Oscar Pistorius 'has an anxiety disorder' claimed Professor Merryll Vorster at the runner's murder trial
Oscar Pistorius 'has an anxiety disorder' claimed Professor Merryll Vorster at the runner's murder trialReuters

Oscar Pistorius should be placed under psychiatric observation because of concerns he is suffering from an "anxiety disorder", it was claimed at his murder trial.

Prosecutor Gerrie Nel said there was "no choice" but to evaluate the mental health of Pistorius, following testimony from a forensic psychiatrist who examined the runner.

Professor Merryll Vorster told North Gauteng High Court Pistorius had suffered from escalating anxiety throughout his life, which may have its roots in the amputation of his legs below the knees when he was very young.

A key plank of the Olympian's defence is that he opened fire through a bathroom door because he was terrified intruders were breaking in to his luxury home in a gated community.

Vorster said Pistorius may have reacted in such an extreme way to the perceived threat because he was a double amputee and also because of the memory from childhood of his mother's fear of crime.

She noted Pistorius's mother, who died when he was a teenager, slept with a gun in her bed and also had a fear of being attacked in her home.

Vorster said: "It is my opinion that Mr Pistorius has an anxiety disorder. Individuals with an anxiety disorder work hard to control their environment and can be very prepared in order to alleviate their anxiety."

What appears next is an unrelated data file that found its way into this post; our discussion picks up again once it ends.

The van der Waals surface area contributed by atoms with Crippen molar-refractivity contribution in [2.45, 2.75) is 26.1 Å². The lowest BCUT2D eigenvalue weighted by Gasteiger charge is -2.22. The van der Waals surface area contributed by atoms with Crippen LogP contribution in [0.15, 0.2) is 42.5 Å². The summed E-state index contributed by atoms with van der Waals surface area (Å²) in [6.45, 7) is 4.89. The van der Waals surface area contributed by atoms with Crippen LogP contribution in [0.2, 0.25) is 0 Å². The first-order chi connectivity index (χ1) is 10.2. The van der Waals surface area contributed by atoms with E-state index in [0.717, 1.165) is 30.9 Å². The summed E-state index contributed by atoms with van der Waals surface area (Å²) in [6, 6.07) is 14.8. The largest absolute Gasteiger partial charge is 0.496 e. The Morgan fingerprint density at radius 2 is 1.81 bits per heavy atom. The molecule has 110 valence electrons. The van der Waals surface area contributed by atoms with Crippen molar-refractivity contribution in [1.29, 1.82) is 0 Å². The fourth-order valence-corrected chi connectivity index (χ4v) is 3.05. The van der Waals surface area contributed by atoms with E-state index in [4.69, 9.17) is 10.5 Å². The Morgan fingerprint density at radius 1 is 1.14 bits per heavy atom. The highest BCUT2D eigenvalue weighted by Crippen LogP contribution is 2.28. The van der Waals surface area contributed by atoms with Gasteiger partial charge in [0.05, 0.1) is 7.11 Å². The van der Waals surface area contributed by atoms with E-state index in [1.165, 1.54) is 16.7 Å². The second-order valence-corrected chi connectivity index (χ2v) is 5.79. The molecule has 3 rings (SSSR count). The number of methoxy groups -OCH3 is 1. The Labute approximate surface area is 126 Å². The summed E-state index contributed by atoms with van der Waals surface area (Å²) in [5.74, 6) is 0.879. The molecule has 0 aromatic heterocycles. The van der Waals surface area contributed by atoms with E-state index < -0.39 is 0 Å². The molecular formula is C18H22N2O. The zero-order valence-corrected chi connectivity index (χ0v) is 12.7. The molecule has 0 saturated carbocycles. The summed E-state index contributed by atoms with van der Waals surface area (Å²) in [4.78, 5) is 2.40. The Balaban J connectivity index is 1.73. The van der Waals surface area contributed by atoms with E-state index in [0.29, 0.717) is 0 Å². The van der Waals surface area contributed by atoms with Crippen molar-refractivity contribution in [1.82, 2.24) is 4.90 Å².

Calling Pistorius "a mistrustful and guarded person" Vorster said the experience at a very young age of losing his legs could have been like a "traumatic assault".

"He was too young to understand why," Vorster told the court. "His mother could not have comforted him because he was pre-language phase. It would have been perceived as traumatic assault.

"With increased levels of anxiety, you perceive your surroundings as being threatening, even when they aren't," she said.

Judge Thokozile Masipa did not rule on whether Pistorius should be placed under mental observation.

Pistorius denies premeditated murder and claims he mistook Steenkamp for an intruder inside his luxury home on the outskirts of Pretoria. The prosecution alleges he killed her following an argument between the couple.

Pistorius also faces charges of illegally firing a gun in public and of illegally possessing ammunition, both of which he denies.

The trial continues.